Royals’ Mondesi, Padres’ Tatis on parallel paths to stardom
PEORIA, Ariz. — San Diego Padres prospect Fernando Tatis Jr. and Kansas City Royals counterpart Adalberto Mondesi have never met, even though their life stories suggest a cup of coffee is long overdue.
They would certainly have a lot to talk about.
Each of their clubs is counting on its dynamic young shortstop to form the cornerstone of a rebuild that could push them back to the postseason. Both have roots in the Dominican Republic and have fathers who played in the big leagues, and both possess the kind of five-tool stardom at one of the game’s premier positions that leaves scouts and front-office executives in a tizzy.
“On the field, off the field, how they handle themselves in the locker room — I saw both of those guys when they were 18, 19 years old in a big-league locker room, and they fit right in,” said Padres first baseman Eric Hosmer, who prior to San Diego had spent his entire career in Kansas City.
“They have a different swagger, a whole different confidence,” Hosmer told The Associated Press. “It’s almost like they pictured this moment as a kid, being big-league players.”
They probably did.
Tatis grew up bouncing around clubhouses in Texas, St. Louis, Montreal and Boston before his father, Fernando Tatis, wrapped up his 11-year career with the New York Mets. While never a star, the elder Tatis did bat .265 over his career, hit 34 homers in a season for the Cardinals and once connected for two grand slams in an inning.
He broke into the big leagues at 22, setting a bar that his powerful, precocious son could beat by two full years if he arrives later this summer.
Or later this spring, for that matter. Junior has a valuable supporter to break camp with the Padres in third baseman Manny Machado, who signed a $300 million contract this offseason. The two could form a formidable left side of the infield, and Machado is so confident in the young upstart’s future that he’s embraced a return to third base even though he’d rather play shortstop himself.
“That’s a hell of an infield we’d have,” Machado said. “He’s a baller. He can play a little bit. I don’t want him to blow up too much, but he can play. He’s a special player and he wants to get better, and he wants to prove he’s the best player in the game.”
Tatis still has a long way to go in that respect.
The 20-year-old shortstop hit .286 with 16 homers and 43 RBIs at Double-A San Antonio last season, but he has just 102 games under his belt at that level. So even though he’s raking in the Cactus League this spring, the reality is some time at Triple-A El Paso makes sense.
Regardless of Machado’s lobbying.
“We’re a different team if he’s in the lineup,” the four-time All-Star said. “If he’s in there, we’re going to be a dangerous team, and we’re all rooting for him to break camp with us.”
For Mondesi, there is no such question.
The first player in more than 100 years to make his big-league debut in the World Series, when he appeared in the 2015 Fall Classic as a 19-year-old, the son of Raul Mondesi has weathered a rocky start to his career. He was a staple among the Royals’ top prospects for years, but his first two chances in Kansas City went so poorly that he was shuttled back to the minors.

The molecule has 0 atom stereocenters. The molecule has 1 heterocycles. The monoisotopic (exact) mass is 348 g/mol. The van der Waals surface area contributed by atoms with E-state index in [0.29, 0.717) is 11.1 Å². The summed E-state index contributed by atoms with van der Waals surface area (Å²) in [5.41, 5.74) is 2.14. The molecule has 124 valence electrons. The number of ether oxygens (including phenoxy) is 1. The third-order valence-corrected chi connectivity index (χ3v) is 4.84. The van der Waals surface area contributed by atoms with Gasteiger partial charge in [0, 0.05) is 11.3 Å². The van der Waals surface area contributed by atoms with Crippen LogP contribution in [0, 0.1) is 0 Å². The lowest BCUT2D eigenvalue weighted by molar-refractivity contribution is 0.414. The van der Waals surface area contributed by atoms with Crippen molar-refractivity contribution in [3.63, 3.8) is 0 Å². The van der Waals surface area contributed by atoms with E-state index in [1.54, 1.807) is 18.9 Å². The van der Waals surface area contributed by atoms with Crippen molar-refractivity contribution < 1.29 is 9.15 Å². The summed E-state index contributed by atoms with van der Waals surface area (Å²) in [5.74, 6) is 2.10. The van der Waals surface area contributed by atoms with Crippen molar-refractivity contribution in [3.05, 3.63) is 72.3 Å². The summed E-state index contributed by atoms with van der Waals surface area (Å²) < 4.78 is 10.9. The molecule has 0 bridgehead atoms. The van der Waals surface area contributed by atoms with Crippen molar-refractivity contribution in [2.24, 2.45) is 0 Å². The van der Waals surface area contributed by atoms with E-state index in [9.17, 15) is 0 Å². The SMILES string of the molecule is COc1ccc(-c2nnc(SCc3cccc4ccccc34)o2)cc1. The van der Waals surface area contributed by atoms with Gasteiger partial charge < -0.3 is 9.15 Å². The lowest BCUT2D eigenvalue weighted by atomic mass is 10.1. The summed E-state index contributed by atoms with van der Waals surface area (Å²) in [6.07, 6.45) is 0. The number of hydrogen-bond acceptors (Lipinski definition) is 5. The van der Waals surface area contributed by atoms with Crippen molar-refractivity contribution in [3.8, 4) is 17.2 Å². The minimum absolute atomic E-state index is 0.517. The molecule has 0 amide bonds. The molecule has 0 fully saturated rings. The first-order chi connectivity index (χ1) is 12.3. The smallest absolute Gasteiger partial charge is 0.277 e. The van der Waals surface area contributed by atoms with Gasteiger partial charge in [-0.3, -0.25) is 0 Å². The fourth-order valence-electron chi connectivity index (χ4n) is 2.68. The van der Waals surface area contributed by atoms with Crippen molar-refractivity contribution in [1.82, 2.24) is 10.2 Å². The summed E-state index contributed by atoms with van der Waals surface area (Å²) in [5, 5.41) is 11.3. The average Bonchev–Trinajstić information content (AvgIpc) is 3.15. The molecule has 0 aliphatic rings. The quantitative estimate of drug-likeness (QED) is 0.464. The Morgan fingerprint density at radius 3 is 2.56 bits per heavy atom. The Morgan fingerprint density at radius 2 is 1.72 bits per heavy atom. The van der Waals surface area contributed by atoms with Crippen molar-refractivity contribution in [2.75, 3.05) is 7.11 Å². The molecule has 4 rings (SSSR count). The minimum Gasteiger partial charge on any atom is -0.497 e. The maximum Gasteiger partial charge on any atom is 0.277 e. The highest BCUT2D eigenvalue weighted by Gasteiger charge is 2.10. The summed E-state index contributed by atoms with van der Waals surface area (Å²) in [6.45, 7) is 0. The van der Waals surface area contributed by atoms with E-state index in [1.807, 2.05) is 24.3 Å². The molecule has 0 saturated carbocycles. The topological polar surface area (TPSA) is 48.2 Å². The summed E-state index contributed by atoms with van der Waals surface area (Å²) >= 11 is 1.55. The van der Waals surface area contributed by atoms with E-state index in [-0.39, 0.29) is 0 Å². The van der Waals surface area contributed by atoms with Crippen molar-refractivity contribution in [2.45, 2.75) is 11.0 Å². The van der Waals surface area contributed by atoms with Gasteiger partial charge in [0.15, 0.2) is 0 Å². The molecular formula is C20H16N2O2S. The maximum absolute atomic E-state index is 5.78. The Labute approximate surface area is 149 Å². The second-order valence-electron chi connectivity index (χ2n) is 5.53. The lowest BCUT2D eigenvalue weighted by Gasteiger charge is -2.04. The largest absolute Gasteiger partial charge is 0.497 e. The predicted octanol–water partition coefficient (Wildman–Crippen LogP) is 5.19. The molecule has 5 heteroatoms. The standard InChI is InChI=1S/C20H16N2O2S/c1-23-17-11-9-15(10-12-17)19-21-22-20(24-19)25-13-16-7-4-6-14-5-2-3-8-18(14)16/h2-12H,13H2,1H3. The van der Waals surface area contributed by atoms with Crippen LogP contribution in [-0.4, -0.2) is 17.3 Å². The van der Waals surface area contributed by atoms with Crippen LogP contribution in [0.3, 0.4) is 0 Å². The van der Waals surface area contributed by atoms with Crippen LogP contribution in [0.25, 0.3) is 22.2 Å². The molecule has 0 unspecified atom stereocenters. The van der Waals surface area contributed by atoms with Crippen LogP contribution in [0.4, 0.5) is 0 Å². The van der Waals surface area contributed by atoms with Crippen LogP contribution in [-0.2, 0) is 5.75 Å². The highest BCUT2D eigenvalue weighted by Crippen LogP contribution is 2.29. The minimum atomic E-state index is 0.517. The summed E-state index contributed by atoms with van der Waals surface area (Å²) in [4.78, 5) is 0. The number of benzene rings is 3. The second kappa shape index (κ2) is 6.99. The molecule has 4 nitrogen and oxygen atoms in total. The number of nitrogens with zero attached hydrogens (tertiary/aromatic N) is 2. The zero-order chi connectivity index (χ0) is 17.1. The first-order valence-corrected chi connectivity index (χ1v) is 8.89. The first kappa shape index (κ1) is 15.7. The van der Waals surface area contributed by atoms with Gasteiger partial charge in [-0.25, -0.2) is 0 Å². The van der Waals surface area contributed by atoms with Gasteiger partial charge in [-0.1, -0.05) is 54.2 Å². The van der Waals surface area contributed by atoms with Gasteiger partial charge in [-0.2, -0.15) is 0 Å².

He hit just .185 in 47 games in 2016. He hit .170 in 25 games the following season.
But everything finally clicked last year, when Mondesi torched the Pacific Coast League at Triple-A Omaha to earn another shot with the Royals. And this time Mondesi made good on it, hitting .276 with 14 homers, 37 RBIs and 32 steals in just 275 plate appearances over the course of 75 games.
“We haven’t met yet,” Tatis said of Mondesi, even though their teams occasionally play each other in Cactus League games, and they work out just down Bell Road from each other in Arizona.
The Padres hold camp in Peoria and the Royals in Surprise.
“I’d be glad to be compared to him,” Tatis added. “He’s already a really good ballplayer.”
Good enough to persuade the Royals to let longtime shortstop Alcides Escobar sign elsewhere in free agency, and turn the full-time job over to a player they always considered their future.
“He just made such great progress last year,” Royals manager Ned Yost said. “I was really proud of him at the end of the year. When he first came up to the big leagues I was nervous about overusing him, because he’s always been a bit injury-prone. I wanted to make sure I didn’t pile on the days.
“With a month to go he said, ‘You don’t ask me how I feel. I’m going to play every single game. I’m ready. That’s a big step, to get yourself ready to go out there, because there is a lot of wear and tear on his body being that type of athlete. There’s diving around. There’s a lot of sliding into second base. There’s a lot of quick-twitch movements that take a toll.”
Mondesi’s father was an All-Star for the Dodgers early in his career, and proceeded to hit .273 over 13 seasons with seven different clubs. Those are solid numbers for anybody, but a benchmark that everyone in the Kansas City organization expects his son to surpass.
There’s at least one person in the San Diego organization who expects it, too.
“You just don’t see the tools those guys have, especially at premium positions like shortstop,” Hosmer said, shaking his head. “It’s something that’s extremely valuable. There’s a reason both guys are so highly touted. They have tools that change the game from every spot. They check every box.”